2nd ODI: South Africa beat India by 7 wickets in a humiliating series ‘out of sync’ | Cricket News


PARL: A young South African chastised a bored Indian team for its old approach, defeating them in the most recent series defeat in recent times with an easy seven-wicket victory in the second ODI here on Friday.
The 288’s target was down-crossed on a flat track and experienced Quinton de Kok (78 off 66 balls) In the company of a growing sensation Janeman Malan (91 off 108 balls) added 132 runs for the decisive opening stand of the match.
The home side finally reached the target in 48.1 overs to take an unbeaten 2-0 lead in the three-match series.
As it happened | Scorecard
KL Rahul’s captaincy ambitions and head coach Rahul DravidLooking forward to seeing him anointed in the long run, however, the back-to-back defeats in the 50-over game on the track came as a rude shock, which was more Indian in nature than South Africa.
India’s ancient approach, which was the first idea of ​​security in the 90s, hurts the team as it is now coming for a while in the white ball format.
The tour that started with a superb Test win at Centurion is now broken and the Indian team is looking to return home on a charter flight on Monday after an inconclusive third ODI at Newlands, which will be a spicy track in comparison. At a Boland Park.

Batting, defense Rishabh PantNi’s equestrian style was very defensive, starting with skipper Rahul, whose 55 off 79 balls was an old-fashioned innings that could no longer be aligned with the teams he now wants to join in fearless cricket.
The match slipped out of India’s grip during his innings after Pant’s departure because when the ball did not hit the bat, the others simply failed to move and it was not a track that offered strong and even bounce.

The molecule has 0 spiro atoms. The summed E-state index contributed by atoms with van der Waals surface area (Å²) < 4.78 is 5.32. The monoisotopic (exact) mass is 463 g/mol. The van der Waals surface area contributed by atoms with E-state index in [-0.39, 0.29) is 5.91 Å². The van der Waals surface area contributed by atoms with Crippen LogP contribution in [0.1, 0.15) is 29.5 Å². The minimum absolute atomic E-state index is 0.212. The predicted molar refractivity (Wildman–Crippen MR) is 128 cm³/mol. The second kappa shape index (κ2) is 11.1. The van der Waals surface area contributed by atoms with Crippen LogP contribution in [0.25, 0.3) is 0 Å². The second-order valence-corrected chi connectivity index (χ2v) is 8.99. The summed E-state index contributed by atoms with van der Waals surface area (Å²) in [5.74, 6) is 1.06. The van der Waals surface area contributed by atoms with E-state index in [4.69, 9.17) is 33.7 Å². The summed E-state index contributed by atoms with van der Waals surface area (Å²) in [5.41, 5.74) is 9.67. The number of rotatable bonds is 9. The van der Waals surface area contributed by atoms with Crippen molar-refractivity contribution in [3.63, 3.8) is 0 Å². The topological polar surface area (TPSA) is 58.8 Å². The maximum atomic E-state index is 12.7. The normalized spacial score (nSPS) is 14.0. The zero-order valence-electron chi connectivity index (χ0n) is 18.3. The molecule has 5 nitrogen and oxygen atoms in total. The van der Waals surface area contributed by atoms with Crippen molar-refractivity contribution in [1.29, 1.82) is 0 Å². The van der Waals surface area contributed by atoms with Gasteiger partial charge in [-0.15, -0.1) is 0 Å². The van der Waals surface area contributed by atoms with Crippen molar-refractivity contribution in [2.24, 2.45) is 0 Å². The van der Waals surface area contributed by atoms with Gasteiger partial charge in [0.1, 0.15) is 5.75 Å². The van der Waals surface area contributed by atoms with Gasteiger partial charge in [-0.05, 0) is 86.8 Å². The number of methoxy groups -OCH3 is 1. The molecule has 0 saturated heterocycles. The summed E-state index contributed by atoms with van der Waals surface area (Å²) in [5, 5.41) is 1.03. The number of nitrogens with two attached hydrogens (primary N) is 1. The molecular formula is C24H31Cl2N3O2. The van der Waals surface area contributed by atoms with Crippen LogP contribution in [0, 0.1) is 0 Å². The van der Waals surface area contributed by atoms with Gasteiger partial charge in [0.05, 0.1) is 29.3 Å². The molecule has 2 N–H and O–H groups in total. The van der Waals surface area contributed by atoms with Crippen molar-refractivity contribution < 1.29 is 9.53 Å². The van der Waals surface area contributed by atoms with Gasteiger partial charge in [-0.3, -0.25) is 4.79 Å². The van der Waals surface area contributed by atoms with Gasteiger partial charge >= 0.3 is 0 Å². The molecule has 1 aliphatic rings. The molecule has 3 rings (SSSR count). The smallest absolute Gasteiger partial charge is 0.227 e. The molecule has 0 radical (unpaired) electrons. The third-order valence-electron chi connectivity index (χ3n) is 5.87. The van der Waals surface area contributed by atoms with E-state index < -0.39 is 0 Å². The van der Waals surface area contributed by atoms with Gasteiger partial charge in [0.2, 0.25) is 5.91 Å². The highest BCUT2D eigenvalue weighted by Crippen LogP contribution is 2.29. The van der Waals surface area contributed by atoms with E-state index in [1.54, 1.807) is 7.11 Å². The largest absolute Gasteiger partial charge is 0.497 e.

Disrupting Indian cricket is not a new phenomenon but the worry is that nothing has been done to address these issues.
An experienced player like Bhuvneshwar Kumar (8-0-67-0) was swept as well as a six was also pulled by De Kok while Malan will descend from the track to hit him through the covers indicating his initial speed of 130 kmph. , With a lack of diversity. , Simply did not work.

For Shardul Thakur (40 not out and 5.1-0-36-0), a quality batting show cannot save him unless he reduces the number of bad balls he is bowling per spell.
And Ravichandan Ashwin (10-1-68-0) The end of a second white ball in cricket is likely to make a fuss even before enough wind is blown to pass through it.
Yuzvendra Chahal (10-0-47-1) tried their best but their confidence has been shaken after being inadvertently dropped from the T20 World Cup final squad.
Venkatesh Iyer (22 off 33 balls and 5-0-28-0) Work is still on and its fast tracking practicality is limited in the limited overs set-up and there is more frustration to find a new version of the injured Hardik Pandya. .
Iyer may develop as a good cricketer but he is far from a finished product and may be a short distance from achieving international success in all situations.
Currently, he is not the natural No. 6, who could be a finisher like Pandya who was in his best days before the injury.
If Pant had not played the role of executor for perfection, the target of 288 would not have been possible. And it looked like India would score close to 315 while it was building a stable stand of 115 with its captain.
But one by one their dismissals brought the Proteas back to the Boland Park Strip where making a stroke for the new Better was not an easy proposition.
Shreyas (11 off 14 balls) and Venkatesh (22 off 33 balls) found a real struggle to keep the ball at bat as the pace changed completely.
South Africa were outspoken on the field losing four catches and an easy run out but rarely paid for mistakes.
India finished with a score that was at least 20 runs short of what could be considered challenging. For that, Pant needed to score his first one-day century, which did not happen.
Skipper Rahul dropped the anchor at one end but it was more like his own run which could have really helped the team’s purpose as he was on wickets for more than 30 overs at the start of the innings and could barely score fifty plus.
The approach was hurt even though Pante took charge of keeping the run-rate five plus per over healthy with 10 fours and two sixes.
Both slow left-handed conservative Keshav Maharaj (9-0-52-1) and left-arm wrist spinner Tabrez Shamsi (9-0-57-2), who looked otherwise good, were shown pedestrians by Pant.

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